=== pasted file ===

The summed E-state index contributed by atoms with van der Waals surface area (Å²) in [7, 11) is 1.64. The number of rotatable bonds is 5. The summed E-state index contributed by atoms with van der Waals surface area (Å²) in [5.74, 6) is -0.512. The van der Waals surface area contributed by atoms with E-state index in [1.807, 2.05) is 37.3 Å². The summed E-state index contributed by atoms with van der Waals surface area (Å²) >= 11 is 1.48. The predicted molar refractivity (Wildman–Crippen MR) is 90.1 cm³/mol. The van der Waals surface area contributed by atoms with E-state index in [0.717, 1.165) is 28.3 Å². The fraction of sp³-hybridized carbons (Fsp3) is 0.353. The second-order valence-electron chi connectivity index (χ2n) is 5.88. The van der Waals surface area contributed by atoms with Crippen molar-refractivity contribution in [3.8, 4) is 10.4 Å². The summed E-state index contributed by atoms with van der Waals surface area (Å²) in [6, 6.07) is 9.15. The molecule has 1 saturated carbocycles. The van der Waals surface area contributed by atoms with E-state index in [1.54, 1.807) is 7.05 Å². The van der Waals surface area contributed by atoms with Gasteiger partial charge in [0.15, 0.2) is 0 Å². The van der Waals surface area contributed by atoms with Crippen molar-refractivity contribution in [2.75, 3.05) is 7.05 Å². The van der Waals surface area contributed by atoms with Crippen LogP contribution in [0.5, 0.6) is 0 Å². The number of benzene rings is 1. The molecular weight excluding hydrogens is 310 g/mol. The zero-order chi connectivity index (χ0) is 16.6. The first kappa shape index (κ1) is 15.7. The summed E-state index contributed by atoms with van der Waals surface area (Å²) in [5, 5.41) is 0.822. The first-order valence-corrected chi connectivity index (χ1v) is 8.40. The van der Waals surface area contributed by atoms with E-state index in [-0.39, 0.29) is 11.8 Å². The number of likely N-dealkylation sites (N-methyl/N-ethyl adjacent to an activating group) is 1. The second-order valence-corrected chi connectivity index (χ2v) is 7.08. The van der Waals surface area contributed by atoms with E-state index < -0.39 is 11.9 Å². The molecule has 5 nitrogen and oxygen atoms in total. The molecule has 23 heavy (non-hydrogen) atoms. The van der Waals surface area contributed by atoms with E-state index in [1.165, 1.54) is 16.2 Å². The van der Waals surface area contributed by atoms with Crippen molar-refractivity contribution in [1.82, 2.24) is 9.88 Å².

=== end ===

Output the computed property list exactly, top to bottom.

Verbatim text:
The summed E-state index contributed by atoms with van der Waals surface area (Å²) in [7, 11) is 1.64. The number of rotatable bonds is 5. The summed E-state index contributed by atoms with van der Waals surface area (Å²) in [5.74, 6) is -0.512. The van der Waals surface area contributed by atoms with E-state index in [1.807, 2.05) is 37.3 Å². The summed E-state index contributed by atoms with van der Waals surface area (Å²) >= 11 is 1.48. The predicted molar refractivity (Wildman–Crippen MR) is 90.1 cm³/mol. The van der Waals surface area contributed by atoms with E-state index in [0.717, 1.165) is 28.3 Å². The fraction of sp³-hybridized carbons (Fsp3) is 0.353. The second-order valence-electron chi connectivity index (χ2n) is 5.88. The van der Waals surface area contributed by atoms with Crippen molar-refractivity contribution in [3.8, 4) is 10.4 Å². The summed E-state index contributed by atoms with van der Waals surface area (Å²) in [6, 6.07) is 9.15. The molecule has 1 saturated carbocycles. The van der Waals surface area contributed by atoms with E-state index in [1.54, 1.807) is 7.05 Å². The van der Waals surface area contributed by atoms with Gasteiger partial charge in [0.15, 0.2) is 0 Å². The van der Waals surface area contributed by atoms with Crippen molar-refractivity contribution in [2.75, 3.05) is 7.05 Å². The van der Waals surface area contributed by atoms with Crippen LogP contribution in [0.5, 0.6) is 0 Å². The number of benzene rings is 1. The molecular weight excluding hydrogens is 310 g/mol. The zero-order chi connectivity index (χ0) is 16.6. The first kappa shape index (κ1) is 15.7. The summed E-state index contributed by atoms with van der Waals surface area (Å²) in [5, 5.41) is 0.822. The first-order valence-corrected chi connectivity index (χ1v) is 8.40. The van der Waals surface area contributed by atoms with E-state index in [-0.39, 0.29) is 11.8 Å². The number of likely N-dealkylation sites (N-methyl/N-ethyl adjacent to an activating group) is 1. The second-order valence-corrected chi connectivity index (χ2v) is 7.08. The van der Waals surface area contributed by atoms with E-state index < -0.39 is 11.9 Å². The molecule has 5 nitrogen and oxygen atoms in total. The molecule has 23 heavy (non-hydrogen) atoms. The van der Waals surface area contributed by atoms with E-state index in [1.165, 1.54) is 16.2 Å². The van der Waals surface area contributed by atoms with Crippen molar-refractivity contribution in [1.82, 2.24) is 9.88 Å².